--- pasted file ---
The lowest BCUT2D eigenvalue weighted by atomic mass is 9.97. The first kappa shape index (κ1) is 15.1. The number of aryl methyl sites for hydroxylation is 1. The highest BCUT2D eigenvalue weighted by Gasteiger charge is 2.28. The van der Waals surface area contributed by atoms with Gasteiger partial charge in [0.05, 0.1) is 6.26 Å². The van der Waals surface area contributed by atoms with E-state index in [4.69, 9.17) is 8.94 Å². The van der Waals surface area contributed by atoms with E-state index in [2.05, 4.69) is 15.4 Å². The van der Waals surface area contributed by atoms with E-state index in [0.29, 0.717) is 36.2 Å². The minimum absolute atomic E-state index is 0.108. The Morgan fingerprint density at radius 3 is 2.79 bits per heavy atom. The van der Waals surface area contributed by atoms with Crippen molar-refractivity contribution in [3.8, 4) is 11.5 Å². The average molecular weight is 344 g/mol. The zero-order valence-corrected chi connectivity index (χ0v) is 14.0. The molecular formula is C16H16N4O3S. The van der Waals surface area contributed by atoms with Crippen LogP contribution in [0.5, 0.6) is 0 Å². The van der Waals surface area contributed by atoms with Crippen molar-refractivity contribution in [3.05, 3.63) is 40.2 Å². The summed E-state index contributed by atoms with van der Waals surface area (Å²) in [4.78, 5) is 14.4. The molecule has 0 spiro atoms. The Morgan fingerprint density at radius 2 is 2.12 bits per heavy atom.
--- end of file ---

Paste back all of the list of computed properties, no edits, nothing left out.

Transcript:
The lowest BCUT2D eigenvalue weighted by atomic mass is 9.97. The first kappa shape index (κ1) is 15.1. The number of aryl methyl sites for hydroxylation is 1. The highest BCUT2D eigenvalue weighted by Gasteiger charge is 2.28. The van der Waals surface area contributed by atoms with Gasteiger partial charge in [0.05, 0.1) is 6.26 Å². The van der Waals surface area contributed by atoms with E-state index in [4.69, 9.17) is 8.94 Å². The van der Waals surface area contributed by atoms with E-state index in [2.05, 4.69) is 15.4 Å². The van der Waals surface area contributed by atoms with E-state index in [0.29, 0.717) is 36.2 Å². The minimum absolute atomic E-state index is 0.108. The Morgan fingerprint density at radius 3 is 2.79 bits per heavy atom. The van der Waals surface area contributed by atoms with Crippen molar-refractivity contribution in [3.8, 4) is 11.5 Å². The average molecular weight is 344 g/mol. The zero-order valence-corrected chi connectivity index (χ0v) is 14.0. The molecular formula is C16H16N4O3S. The van der Waals surface area contributed by atoms with Crippen LogP contribution in [0.5, 0.6) is 0 Å². The van der Waals surface area contributed by atoms with Crippen molar-refractivity contribution in [3.05, 3.63) is 40.2 Å². The summed E-state index contributed by atoms with van der Waals surface area (Å²) in [4.78, 5) is 14.4. The molecule has 0 spiro atoms. The Morgan fingerprint density at radius 2 is 2.12 bits per heavy atom.